Ambassador: I would correct you here. It's not Chinese authorities. It is local authorities. Chinese authorities as a matter of fact, we have a supervision committee. It has sent an investigation team down to Wuhan to find out what was really going on. People feel very sad. I tweeted to express my condolences and paid tribute to Dr. Li. He will be remembered as a hero. He will be remembered for his bravery and contribution to the fight of this disease. But he is one of the millions of the Chinese medical doctors and nurses. We have so many of them on the forefront of this battle.

Marr: Many of them are being heroic at the moment. But nonetheless, he was very open about the need for openness. Is this the moment where the Chinese state looks into the situation and says we need to be more open and move more quickly when it comes to this kind of situation.

Ambassador: We are open. We shared all the information about the practice, the cases of disease. We welcome international cooperation as well. We believe this virus is the enemy of mankind. So people of all countries should work together to fight against the common enemy. And also, we work very hard with British scientists. So my Embassy tries very hard to facilitate Chinese scientists working with the British scientists to develop medicine and vaccine.

Marr: A very simple question is that if the Chinese state, with all its power and the way it operates, can't stop this from spreading -- now it's out of China, it's going to spread everywhere, isn't it?

Ambassador: We will try our best. But I still want to caution people: don't panic. If you compare what is going on in China, this coronavirus, with H1N1 in America that spread to 214 countries. Now this virus has spread so far to 25 countries, and Hong Kong, Macao and Taiwan. We believe this virus is controllable, preventable and curable. So we are confident that with the strong leadership of the central government of China, with the people of China united behind the government and with the broad support of the international community, we can beat this virus and win the battle.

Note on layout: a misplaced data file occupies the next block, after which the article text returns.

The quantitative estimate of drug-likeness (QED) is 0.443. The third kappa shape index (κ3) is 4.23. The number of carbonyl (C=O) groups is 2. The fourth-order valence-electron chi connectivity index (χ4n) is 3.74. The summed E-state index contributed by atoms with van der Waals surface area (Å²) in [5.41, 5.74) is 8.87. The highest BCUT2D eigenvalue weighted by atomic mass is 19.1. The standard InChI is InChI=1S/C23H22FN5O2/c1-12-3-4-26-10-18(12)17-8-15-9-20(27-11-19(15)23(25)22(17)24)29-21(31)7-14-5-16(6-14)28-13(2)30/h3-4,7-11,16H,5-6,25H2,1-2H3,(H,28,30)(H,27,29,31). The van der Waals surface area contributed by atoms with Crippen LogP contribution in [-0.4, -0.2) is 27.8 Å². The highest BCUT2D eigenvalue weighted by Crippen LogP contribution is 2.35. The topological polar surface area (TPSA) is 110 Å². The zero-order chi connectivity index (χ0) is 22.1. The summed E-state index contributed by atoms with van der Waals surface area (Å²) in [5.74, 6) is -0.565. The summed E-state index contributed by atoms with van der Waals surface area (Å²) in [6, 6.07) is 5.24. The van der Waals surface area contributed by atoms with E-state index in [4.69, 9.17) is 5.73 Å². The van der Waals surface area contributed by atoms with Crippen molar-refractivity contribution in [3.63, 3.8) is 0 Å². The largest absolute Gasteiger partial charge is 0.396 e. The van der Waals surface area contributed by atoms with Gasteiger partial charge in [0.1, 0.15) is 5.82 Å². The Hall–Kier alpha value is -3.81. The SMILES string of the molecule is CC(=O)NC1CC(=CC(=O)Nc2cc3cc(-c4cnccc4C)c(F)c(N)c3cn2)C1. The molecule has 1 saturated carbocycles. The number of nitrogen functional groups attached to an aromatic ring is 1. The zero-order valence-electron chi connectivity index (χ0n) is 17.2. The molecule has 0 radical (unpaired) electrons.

Marr: You also know of course that China is very, very important in the entire world economy. Lots and lots of companies, from Apple, making iPhones, to car-makers and fashion companies, are already seeing problems in the supply chain and they are asking, I'll put this brutally and simply, when will the factories reopen?

Ambassador: Certainly. There is an impact on the economy. But I think the impact is temporary and short-term. The government now works very hard to encourage people to restore production. You said at the very beginning that we have waged a people's war, so the whole country has been mobilized. And I think, you have to keep the confidence in Chinese economy, because the fundamentals of the economy are still sound. IMF, World Bank and many respected economists in the world believe in the long-term Chinese economy is very resilient.

Marr: There is going to be a very, very acute short-term hit to the economy. Lots and lots of companies are worried. I will ask again, do you know when Chinese factories will reopen? When will iPhones be manufactured again?

Ambassador: I can't answer for iPhone. But I think the big smart phone producer Huawei is working round clock. I know you WILL ask me about Huawei. But they are doing very well in China. In China, we have a saying. Do you speak Chinese?

Marr: I speak no Chinese, as you may have noticed.

Ambassador: The Chinese word for"crisis"is the combination of two words, crisis and opportunities. We always believe there are opportunities in crisis. So we will try our best to turn crisis into opportunities.